A little history to start CCAM


Happy New Year and happy Cervical Cancer Awareness Month (CCAM)! The new year is such an important time for renewal and a way to kick off the year on the right foot. For me, I believe how we start this month determines our entire year for our community. It’s very important to me that we are all engaged and active. You’ll notice on social media that we are always more active than usual during this month. You are our messengers and we want you to be advocates who act. Don’t just like a post, but share it. Engage with our online communities and share your knowledge.

When I started this organization in 2005, it was out of a need for more advocacy in the cervical cancer space. I was healed physically from my cancer, and looking for something more. I wasn’t sure exactly what that was, but I just knew I needed it. It’s ironic because I didn’t go into this thinking I would beat my cancer and come out as an advocate. It was just the opposite for me. I wanted to forget the past few months and move on with my life. I certainly tried to leave it all behind me, but that wasn’t happening. I thought about cancer nonstop and in the few brief moments that I wasn’t thinking about it, others were. There was no escaping it.

As I grew to understand the possibilities of actually eradicating cervical cancer, I wanted to share it even more. In what free time I could find, I researched every single thing I could about this disease. My research lead me to some of the most well-known people in the cervical cancer space. I started emailing them and to my joy, they were open to meeting and sharing. This was before all the hoopla of an HPV vaccine and the possibilities of all of our efforts were endless.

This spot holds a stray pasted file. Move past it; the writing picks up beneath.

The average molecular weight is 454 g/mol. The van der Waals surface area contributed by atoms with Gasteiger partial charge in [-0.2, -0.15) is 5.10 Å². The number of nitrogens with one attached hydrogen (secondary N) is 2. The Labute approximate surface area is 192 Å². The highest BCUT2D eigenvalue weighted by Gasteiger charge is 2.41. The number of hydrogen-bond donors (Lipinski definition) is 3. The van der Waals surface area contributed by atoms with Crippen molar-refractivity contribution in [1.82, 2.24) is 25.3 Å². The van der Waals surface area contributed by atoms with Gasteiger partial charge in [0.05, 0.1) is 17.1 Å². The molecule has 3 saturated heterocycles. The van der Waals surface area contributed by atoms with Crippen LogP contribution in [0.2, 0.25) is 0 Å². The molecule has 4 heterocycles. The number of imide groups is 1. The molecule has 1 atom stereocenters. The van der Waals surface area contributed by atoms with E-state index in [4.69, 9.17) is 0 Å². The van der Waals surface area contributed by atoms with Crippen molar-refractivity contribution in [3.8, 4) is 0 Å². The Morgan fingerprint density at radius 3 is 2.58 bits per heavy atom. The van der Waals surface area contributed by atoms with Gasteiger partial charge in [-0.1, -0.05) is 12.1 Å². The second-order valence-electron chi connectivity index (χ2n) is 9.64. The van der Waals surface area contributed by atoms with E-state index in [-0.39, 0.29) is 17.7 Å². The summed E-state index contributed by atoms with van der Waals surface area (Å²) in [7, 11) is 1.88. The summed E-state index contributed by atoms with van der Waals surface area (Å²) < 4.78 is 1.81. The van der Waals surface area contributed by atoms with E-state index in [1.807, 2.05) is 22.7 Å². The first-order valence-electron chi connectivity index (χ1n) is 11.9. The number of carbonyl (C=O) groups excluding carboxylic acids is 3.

The more knowledge that was shared, the more I wanted to do my part — as a person who had experienced this disease first hand. To this day, I am still so shocked by the sheer fascination of a doctor or researcher when I share my story. They truly do care. The really want to make a difference. It’s really personal for us, but it’s personal for them. I’ve found some of the most caring industry folks in my journey to become a better advocate. Sure, there are companies who are out to make a profit, but there are industry folks who actually do care and get that this is a cancer that we can do something about.